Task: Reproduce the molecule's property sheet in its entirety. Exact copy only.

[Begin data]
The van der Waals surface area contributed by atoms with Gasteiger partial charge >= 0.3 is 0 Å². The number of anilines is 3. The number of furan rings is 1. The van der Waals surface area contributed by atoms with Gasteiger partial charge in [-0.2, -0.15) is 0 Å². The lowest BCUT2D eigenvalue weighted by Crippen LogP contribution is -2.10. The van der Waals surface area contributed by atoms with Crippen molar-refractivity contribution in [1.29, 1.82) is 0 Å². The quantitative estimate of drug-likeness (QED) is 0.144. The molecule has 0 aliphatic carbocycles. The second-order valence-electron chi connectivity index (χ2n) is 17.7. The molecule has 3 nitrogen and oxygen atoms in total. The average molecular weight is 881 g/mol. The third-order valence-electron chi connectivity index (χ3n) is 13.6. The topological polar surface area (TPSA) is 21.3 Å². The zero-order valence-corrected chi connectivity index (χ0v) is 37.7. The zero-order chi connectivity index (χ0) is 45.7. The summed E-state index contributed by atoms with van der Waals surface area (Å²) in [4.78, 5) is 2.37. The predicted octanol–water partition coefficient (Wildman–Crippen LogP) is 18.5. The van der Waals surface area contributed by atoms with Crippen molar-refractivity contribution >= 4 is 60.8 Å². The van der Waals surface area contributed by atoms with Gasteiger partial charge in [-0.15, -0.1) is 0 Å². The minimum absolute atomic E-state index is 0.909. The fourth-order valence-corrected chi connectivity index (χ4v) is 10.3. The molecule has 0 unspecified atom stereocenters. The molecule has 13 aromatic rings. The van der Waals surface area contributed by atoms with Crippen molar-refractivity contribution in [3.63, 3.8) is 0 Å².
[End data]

The van der Waals surface area contributed by atoms with Gasteiger partial charge >= 0.3 is 0 Å². The number of anilines is 3. The number of furan rings is 1. The van der Waals surface area contributed by atoms with Gasteiger partial charge in [-0.2, -0.15) is 0 Å². The lowest BCUT2D eigenvalue weighted by Crippen LogP contribution is -2.10. The van der Waals surface area contributed by atoms with Crippen molar-refractivity contribution in [1.29, 1.82) is 0 Å². The quantitative estimate of drug-likeness (QED) is 0.144. The molecule has 0 aliphatic carbocycles. The second-order valence-electron chi connectivity index (χ2n) is 17.7. The molecule has 3 nitrogen and oxygen atoms in total. The average molecular weight is 881 g/mol. The third-order valence-electron chi connectivity index (χ3n) is 13.6. The topological polar surface area (TPSA) is 21.3 Å². The zero-order valence-corrected chi connectivity index (χ0v) is 37.7. The zero-order chi connectivity index (χ0) is 45.7. The summed E-state index contributed by atoms with van der Waals surface area (Å²) in [4.78, 5) is 2.37. The predicted octanol–water partition coefficient (Wildman–Crippen LogP) is 18.5. The van der Waals surface area contributed by atoms with Crippen molar-refractivity contribution >= 4 is 60.8 Å². The van der Waals surface area contributed by atoms with Gasteiger partial charge in [-0.15, -0.1) is 0 Å². The minimum absolute atomic E-state index is 0.909. The fourth-order valence-corrected chi connectivity index (χ4v) is 10.3. The molecule has 0 unspecified atom stereocenters. The molecule has 13 aromatic rings. The van der Waals surface area contributed by atoms with Crippen molar-refractivity contribution in [3.63, 3.8) is 0 Å².